Fraudulent Use of Absentee Ballots, Dirty Voter Rolls Must Be Sorted out Before 2022 Midterms: Experts

By J.M. Phelps
J.M. Phelps
J.M. Phelps
Freelance reporter
J.M. Phelps is a writer and researcher of both Islamist and Chinese threats.
February 21, 2022 Updated: February 22, 2022

Fraudulent mail-in ballots and dirty voter rolls could spawn a series of messy elections around the country, experts fear, saying their threat to election integrity can’t be underestimated.

When a person dies or fails to provide notification of change of address, a “dirty voter roll” is often the result, because the resident essentially remains eligible to vote until the state removes them from their roll. This opens the avenue for fraudulent votes, which is exacerbated by the rise of mail-in voting around the country. Eight states—California, Colorado, Hawaii, Nevada, Oregon, Utah, Vermont, and Washington—allow all elections to be conducted by mail.

On the heels of the 2020 presidential election, several lawsuits were filed to take on a range of claims relating to voter fraud and electoral abuses. Former President Donald Trump and his supporters alleged the presence of numerous irregularities in the voting process. They alleged that taken together, these instances of fraud ensured a win for then-presidential candidate Joe Biden.

But concerned citizens will never know the credibility of any of those claims, because almost all of the lawsuits were dismissed on procedural grounds by the courts, according to Hans von Spakovsky, a senior legal fellow at Washington-based think tank The Heritage Foundation and a former member of the Federal Election Commission.

“We never got to the substantive stage of trial where witnesses could testify and courts could examine their stories, their claims, and determine their credibility,” Spakovsky told The Epoch Times.

Epoch Times Photo
Los Angeles Registrars Office personnel process mail-in voting ballots in Pomona, Calif., on Aug. 31, 2021. (John Fredricks/The Epoch Times)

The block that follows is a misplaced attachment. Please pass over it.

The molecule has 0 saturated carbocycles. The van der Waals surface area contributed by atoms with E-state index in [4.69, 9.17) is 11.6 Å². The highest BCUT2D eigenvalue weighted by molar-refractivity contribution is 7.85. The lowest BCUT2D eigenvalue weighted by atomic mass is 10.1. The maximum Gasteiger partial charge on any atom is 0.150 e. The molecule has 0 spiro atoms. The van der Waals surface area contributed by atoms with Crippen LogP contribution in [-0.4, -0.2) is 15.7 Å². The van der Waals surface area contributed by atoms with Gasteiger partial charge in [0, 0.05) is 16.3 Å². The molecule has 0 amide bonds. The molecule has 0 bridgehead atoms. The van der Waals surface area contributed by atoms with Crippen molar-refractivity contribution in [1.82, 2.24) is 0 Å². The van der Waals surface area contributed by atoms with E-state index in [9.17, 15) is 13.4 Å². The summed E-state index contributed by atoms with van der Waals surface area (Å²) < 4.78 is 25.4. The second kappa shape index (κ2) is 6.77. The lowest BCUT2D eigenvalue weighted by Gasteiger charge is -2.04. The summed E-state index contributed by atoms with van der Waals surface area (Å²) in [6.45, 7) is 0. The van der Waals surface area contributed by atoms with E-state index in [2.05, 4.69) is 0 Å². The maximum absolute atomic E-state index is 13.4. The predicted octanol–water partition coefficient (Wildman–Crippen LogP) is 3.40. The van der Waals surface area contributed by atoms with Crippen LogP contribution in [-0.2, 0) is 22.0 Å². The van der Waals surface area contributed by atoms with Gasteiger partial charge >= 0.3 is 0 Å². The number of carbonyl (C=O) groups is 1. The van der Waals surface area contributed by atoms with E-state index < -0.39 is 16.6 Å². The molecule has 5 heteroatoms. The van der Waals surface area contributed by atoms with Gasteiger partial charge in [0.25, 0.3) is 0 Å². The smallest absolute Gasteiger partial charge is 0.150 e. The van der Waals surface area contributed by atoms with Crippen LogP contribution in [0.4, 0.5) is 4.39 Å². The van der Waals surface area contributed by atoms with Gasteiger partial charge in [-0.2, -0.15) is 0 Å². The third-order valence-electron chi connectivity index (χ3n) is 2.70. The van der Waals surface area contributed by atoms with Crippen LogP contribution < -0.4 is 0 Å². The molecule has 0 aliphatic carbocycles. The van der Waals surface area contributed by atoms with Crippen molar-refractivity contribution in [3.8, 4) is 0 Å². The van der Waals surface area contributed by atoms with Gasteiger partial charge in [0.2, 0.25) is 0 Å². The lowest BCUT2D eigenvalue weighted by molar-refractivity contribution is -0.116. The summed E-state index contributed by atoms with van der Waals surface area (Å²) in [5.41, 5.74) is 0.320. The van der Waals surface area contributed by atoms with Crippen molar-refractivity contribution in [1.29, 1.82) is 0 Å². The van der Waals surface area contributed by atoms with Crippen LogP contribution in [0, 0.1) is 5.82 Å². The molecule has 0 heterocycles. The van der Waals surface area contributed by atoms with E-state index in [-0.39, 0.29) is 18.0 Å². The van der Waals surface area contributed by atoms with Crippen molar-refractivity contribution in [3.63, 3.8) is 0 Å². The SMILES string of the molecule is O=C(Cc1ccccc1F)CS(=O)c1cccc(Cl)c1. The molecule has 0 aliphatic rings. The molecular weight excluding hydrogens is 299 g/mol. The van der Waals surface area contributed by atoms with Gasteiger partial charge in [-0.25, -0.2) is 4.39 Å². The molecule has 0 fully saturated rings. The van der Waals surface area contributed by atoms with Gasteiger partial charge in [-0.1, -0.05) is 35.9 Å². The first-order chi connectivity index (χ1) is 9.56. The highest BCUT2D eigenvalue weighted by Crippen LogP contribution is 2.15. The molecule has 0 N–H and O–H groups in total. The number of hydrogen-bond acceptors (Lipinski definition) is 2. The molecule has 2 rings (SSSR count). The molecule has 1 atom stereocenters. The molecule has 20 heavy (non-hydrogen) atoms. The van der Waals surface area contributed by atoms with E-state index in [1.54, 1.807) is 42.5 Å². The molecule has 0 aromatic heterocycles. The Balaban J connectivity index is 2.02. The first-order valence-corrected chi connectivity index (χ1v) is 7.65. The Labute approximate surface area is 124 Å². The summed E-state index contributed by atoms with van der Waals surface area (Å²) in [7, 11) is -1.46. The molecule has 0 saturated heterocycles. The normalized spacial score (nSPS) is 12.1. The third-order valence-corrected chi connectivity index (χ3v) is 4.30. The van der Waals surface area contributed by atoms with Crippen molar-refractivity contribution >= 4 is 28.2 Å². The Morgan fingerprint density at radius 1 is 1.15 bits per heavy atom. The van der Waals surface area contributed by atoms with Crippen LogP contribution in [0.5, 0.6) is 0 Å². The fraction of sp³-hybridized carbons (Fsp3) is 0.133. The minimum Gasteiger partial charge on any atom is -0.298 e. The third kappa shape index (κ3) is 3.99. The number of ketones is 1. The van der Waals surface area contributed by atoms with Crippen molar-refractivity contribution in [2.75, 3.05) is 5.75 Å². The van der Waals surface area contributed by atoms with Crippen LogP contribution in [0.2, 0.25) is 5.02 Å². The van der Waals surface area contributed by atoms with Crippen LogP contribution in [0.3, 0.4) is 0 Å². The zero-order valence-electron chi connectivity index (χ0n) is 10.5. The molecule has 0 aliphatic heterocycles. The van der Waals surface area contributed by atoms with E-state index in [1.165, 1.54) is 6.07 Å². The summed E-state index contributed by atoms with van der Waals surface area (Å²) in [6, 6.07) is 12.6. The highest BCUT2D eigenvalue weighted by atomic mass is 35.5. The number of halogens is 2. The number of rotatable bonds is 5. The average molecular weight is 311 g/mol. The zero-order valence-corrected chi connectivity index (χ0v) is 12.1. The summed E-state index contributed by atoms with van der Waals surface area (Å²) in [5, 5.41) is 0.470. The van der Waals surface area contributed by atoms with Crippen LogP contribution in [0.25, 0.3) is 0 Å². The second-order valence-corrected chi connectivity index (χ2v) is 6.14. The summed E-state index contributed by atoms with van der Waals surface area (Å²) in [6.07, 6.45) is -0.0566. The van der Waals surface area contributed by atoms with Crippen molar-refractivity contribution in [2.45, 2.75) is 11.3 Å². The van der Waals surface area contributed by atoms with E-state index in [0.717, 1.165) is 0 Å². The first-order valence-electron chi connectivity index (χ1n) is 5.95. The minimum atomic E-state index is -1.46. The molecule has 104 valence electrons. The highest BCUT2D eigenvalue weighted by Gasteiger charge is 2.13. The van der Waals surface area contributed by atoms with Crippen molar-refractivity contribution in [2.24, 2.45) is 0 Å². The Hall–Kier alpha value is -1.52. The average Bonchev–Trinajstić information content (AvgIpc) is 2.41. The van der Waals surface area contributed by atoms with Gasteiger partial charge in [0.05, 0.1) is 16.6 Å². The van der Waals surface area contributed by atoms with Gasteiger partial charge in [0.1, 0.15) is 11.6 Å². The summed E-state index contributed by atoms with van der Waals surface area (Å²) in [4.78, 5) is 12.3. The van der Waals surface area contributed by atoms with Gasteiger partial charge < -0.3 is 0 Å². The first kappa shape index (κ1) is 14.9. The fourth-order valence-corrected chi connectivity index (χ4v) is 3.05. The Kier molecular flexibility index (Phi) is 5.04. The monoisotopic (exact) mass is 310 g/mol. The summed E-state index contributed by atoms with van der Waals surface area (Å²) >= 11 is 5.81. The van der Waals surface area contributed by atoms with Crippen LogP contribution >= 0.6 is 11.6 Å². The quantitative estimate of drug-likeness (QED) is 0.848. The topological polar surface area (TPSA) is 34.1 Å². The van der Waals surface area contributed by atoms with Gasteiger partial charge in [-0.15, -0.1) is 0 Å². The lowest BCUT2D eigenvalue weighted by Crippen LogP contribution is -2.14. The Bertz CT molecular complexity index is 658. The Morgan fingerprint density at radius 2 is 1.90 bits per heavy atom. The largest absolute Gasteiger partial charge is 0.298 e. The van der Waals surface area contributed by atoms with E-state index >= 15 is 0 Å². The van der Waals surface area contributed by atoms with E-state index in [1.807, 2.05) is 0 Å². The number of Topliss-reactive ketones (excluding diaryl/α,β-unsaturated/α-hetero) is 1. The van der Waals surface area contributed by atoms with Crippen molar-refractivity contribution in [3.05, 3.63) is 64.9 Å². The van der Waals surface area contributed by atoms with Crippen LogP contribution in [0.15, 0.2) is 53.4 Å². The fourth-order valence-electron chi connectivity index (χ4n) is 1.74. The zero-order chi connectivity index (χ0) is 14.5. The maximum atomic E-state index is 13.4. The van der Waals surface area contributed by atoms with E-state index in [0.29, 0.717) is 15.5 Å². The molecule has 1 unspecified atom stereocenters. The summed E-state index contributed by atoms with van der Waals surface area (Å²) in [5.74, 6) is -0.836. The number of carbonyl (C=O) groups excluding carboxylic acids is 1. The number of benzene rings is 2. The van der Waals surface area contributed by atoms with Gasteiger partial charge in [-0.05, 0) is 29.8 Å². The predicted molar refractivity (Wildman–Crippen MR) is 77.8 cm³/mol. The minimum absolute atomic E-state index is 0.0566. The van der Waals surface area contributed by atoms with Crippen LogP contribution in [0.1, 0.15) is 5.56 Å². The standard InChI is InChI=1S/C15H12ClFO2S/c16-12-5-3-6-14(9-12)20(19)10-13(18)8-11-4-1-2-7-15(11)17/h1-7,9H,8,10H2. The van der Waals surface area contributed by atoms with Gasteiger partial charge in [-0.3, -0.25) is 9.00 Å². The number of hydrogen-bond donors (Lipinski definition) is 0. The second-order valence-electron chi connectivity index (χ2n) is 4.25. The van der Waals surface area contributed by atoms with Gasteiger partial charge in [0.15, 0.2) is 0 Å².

Fraudulent Absentee Ballots

According to Spakovsky, fraudulent absentee ballots became a concerning issue in the 2020 election, and their effect must be reined in prior to the midterm elections in 2022 and the next presidential election in 2024. The fraudulent use of absentee ballots involves requesting “absentee ballots and voting without the knowledge of the actual voter; or obtaining the absentee ballot from a voter and either filling it in directly and forging the voter’s signature or illegally telling the voter who to vote for,” according to the Heritage Foundation.

In the 2020 presidential election, Pew Research Center determined that 46 percent of voters voted by absentee or mail-in ballot and that nearly twice as many Biden voters voted by mail as compared to Trump voters. Data by the U.S. Election Assistance Commission shows that voters have increasingly voted by absentee or mail-in ballots for at least a decade.

An online database containing proven cases of election fraud by The Heritage Foundation lists more than a dozen cases of absentee ballot fraud in the past two years.

“The whole problem with mail-in ballots or absentee ballots is that they are the only kind of ballots that are voted outside the supervision of election officials and outside the observation of poll watchers,” Spakovsky said.

Ballots thus become susceptible to theft and can be altered, Spakovsky said. Voters can also be “pressured and coerced in their homes” to vote a particular way. Election officials inside a polling location help prevent this kind of fraudulent action from taking place.

“No one can intercept ballots between the time voters mark them and put them in the ballot box—but all that changes with mail-in or absentee ballots,” he said.

Spakovsky acknowledged the need for absentee ballots for people who might be disabled, sick, or out of town on Election Day.